Deepa Rajagopalan won the 2021 RBC/PEN Canada New Voices Award. Her work has appeared in literary magazines and anthologies such as the Bristol Short Story Prize Anthology, the New Quarterly, Room, the Malahat Review, Event, and Arc Poetry Magazine. She has an MFA in creative writing from the University of Guelph.

Born to Indian parents in Saudi Arabia, she has lived in many cities across India, the US, and Canada.

Photo Credit: Ema Suvajac

Peacocks of Instagram
Published by House of Anansi Press

Deepa Rajagopalan

People go through things they don’t imagine they can survive, and yet they do. And stories give you courage, acknowledgement, and sometimes assurance. The specific themes from Peacocks were important to me, and I wanted to explore the possibilities within them.

Congratulations on your debut short story collection! Are there any moments from your path to getting Peacocks of Instagram published that stand out to you? What was the most rewarding or difficult aspect of the process as a first-time author?

I enjoy being new at things. There’s a tenderness and a delusional hope that is required of you. I am energized by putting myself in situations where I don’t know how I will react, and I get to find out as I go. The most rewarding part of getting Peacocks published was the writing and editing of the book. To be able to see my limitations and to surprise myself. It also allowed me to know how I was feeling. Sometimes a word, or an exclamation, or a question would appear, and I would think, that’s how I’m feeling today.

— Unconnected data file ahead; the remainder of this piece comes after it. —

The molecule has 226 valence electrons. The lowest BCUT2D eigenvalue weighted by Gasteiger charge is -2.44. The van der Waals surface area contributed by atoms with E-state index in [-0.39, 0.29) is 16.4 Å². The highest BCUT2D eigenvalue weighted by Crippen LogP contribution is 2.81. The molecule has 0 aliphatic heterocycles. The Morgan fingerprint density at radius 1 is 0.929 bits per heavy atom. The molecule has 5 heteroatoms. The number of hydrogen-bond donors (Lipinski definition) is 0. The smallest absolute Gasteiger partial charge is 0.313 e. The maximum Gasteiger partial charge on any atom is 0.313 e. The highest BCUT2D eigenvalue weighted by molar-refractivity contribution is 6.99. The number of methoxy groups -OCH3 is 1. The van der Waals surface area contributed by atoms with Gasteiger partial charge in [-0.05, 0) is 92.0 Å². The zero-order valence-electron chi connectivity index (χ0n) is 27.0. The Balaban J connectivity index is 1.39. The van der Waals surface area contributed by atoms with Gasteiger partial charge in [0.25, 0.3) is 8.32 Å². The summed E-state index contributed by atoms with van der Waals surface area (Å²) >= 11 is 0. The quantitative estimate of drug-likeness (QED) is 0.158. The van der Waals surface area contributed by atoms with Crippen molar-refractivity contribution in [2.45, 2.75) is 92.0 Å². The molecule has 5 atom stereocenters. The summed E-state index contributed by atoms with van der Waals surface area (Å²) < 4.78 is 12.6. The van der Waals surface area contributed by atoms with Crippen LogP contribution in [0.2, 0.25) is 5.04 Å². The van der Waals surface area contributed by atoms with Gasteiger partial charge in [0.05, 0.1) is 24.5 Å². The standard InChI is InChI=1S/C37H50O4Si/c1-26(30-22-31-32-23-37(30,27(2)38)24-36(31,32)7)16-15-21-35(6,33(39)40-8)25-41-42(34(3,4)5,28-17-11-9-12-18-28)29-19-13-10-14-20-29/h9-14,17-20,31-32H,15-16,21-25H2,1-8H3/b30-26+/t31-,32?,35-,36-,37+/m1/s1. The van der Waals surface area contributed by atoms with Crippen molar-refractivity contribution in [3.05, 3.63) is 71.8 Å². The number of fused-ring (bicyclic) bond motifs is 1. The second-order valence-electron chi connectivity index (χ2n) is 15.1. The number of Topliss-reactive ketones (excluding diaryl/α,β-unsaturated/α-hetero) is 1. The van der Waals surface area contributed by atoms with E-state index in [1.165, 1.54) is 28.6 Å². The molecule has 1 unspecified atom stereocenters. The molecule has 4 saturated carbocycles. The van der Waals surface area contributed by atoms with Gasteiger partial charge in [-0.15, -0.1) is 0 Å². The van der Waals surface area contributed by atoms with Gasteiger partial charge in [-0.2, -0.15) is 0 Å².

The difficult aspect was, of course, getting the book published. Sometimes it seemed like writing and publishing were at odds with each other, and I’m sure most writers feel that way. There’s obviously a lot of rejection when you try to find the right home for your work. Finding an agent, finding a publisher, all of it was terrifying and adrenaline inducing. There were a few publishers who loved my work but were looking for novels and not short stories. But it has all been gratifying and a massive learning opportunity and there is nothing I like better than to keep learning. Being able to work with my editor, Shirarose Wilensky, and House of Anansi has been an absolute privilege and I am abundantly grateful.

Writing a short story can sometimes be tricky due to the constraints on length, since they usually involve narratives that wrap up quickly, where every word counts. What draws you to this form of writing and storytelling?

Exactly that: because every word counts. I’m drawn towards the precision of words, and I spend a lot of time making sure I’ve picked the right words. The right words for the context and the story but also for the character and who they are. When you find the right words, it’s a good day. I think a good short story often holds more than a novel, it’s just not on the page. It is important to me that I know everything about the characters in my stories, even the things that don’t appear in them. And when you leave things out, you trust the reader to imagine them, and in that way, a relationship between the reader and the story is created. I think the short story is brilliant for what it does reveal.

What was the most challenging part of putting together fourteen unique short stories in one book? Were there stories you had to decide to leave out?